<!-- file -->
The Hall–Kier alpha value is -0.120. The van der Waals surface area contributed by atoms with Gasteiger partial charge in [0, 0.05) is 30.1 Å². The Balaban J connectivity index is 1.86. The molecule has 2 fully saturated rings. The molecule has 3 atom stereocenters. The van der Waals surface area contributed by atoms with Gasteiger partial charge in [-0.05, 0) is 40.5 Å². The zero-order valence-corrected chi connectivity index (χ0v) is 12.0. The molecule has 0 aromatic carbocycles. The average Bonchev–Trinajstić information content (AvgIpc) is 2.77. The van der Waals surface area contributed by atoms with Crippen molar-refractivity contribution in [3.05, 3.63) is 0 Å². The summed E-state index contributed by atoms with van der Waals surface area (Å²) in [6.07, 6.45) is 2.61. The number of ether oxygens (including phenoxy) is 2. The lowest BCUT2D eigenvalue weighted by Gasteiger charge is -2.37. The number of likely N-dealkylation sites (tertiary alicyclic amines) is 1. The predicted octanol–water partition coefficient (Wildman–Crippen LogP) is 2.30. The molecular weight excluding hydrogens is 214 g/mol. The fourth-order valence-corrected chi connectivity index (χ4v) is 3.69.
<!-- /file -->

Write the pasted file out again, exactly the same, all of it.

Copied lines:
The Hall–Kier alpha value is -0.120. The van der Waals surface area contributed by atoms with Gasteiger partial charge in [0, 0.05) is 30.1 Å². The Balaban J connectivity index is 1.86. The molecule has 2 fully saturated rings. The molecule has 3 atom stereocenters. The van der Waals surface area contributed by atoms with Gasteiger partial charge in [-0.05, 0) is 40.5 Å². The zero-order valence-corrected chi connectivity index (χ0v) is 12.0. The molecule has 0 aromatic carbocycles. The average Bonchev–Trinajstić information content (AvgIpc) is 2.77. The van der Waals surface area contributed by atoms with Crippen molar-refractivity contribution in [3.05, 3.63) is 0 Å². The summed E-state index contributed by atoms with van der Waals surface area (Å²) in [6.07, 6.45) is 2.61. The number of ether oxygens (including phenoxy) is 2. The lowest BCUT2D eigenvalue weighted by Gasteiger charge is -2.37. The number of likely N-dealkylation sites (tertiary alicyclic amines) is 1. The predicted octanol–water partition coefficient (Wildman–Crippen LogP) is 2.30. The molecular weight excluding hydrogens is 214 g/mol. The fourth-order valence-corrected chi connectivity index (χ4v) is 3.69.